Many folks yearn for fast 2.8 lenses, and they're legitimate, worthwhile investment for those who can afford it and need it for their assignments.
Most of us can't really afford such lenses without going through some serious budgeting. Even when we do buy such a nice piece of equipment, most users fail to realize that fast lens does have tradeoffs as well, expecially when it comes to depth-of-field and max shutter speed issue.
For most casual users, investing on a flash gun is a much better decision, in my opinion. A flash gun allows your basic kit lens to function well in low-light and fast-moving subjects regardless of lighting conditions.
If you're shooting a group of folks in low-light, using a wide aperture (f/4 or larger) usually won't let you get a sharp image beyond the person your camera focused on. You'll most probably need f/6.3 to f/11 in most group shots - something even your fast lens won't be able to cope with in terms of shutter speed. Even high ISO won't help much, not to mention the loss of detail due to noise.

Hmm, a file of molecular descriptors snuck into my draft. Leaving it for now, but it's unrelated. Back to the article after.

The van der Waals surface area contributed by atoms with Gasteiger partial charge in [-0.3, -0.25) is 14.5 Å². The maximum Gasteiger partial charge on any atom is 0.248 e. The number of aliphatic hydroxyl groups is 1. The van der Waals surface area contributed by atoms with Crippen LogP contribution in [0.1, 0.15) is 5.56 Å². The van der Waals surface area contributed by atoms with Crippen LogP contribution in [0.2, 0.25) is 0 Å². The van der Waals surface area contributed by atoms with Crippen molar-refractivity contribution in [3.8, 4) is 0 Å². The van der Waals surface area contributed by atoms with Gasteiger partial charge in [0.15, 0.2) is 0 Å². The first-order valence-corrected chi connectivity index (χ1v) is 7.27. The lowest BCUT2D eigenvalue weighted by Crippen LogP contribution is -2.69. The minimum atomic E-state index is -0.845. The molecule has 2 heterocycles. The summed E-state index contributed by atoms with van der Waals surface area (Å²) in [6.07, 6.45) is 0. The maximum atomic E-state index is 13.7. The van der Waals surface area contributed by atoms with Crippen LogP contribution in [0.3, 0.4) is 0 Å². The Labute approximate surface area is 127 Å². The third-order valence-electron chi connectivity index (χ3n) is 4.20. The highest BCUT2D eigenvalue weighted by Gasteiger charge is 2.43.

A flash will allow you to keep a high shutter speed (usually above 1/100) while keeping the aperture opening small (f/5.6 or smaller).
ETTL systems calculates exposure pretty accurately and if you have the experience, you can always manually mix and match your flash-cam settings.
Here are some examples of a flash's advantage.
Camera: Canon EOS10D
Flash: Sunpak PowerZoom 4000AF (not ETTL compatible - manual only).
Trigger: Optical hotshoe trigger.
Settings: 1/200 @ F/10 ISO 200. Flash set at 1/16 power @ 28mm
Note that all the photos below are shot with the shutter/aperture/ISO settings above except for the ambient shot (set # 3)
Set 1: Off cam
Set 2: No flash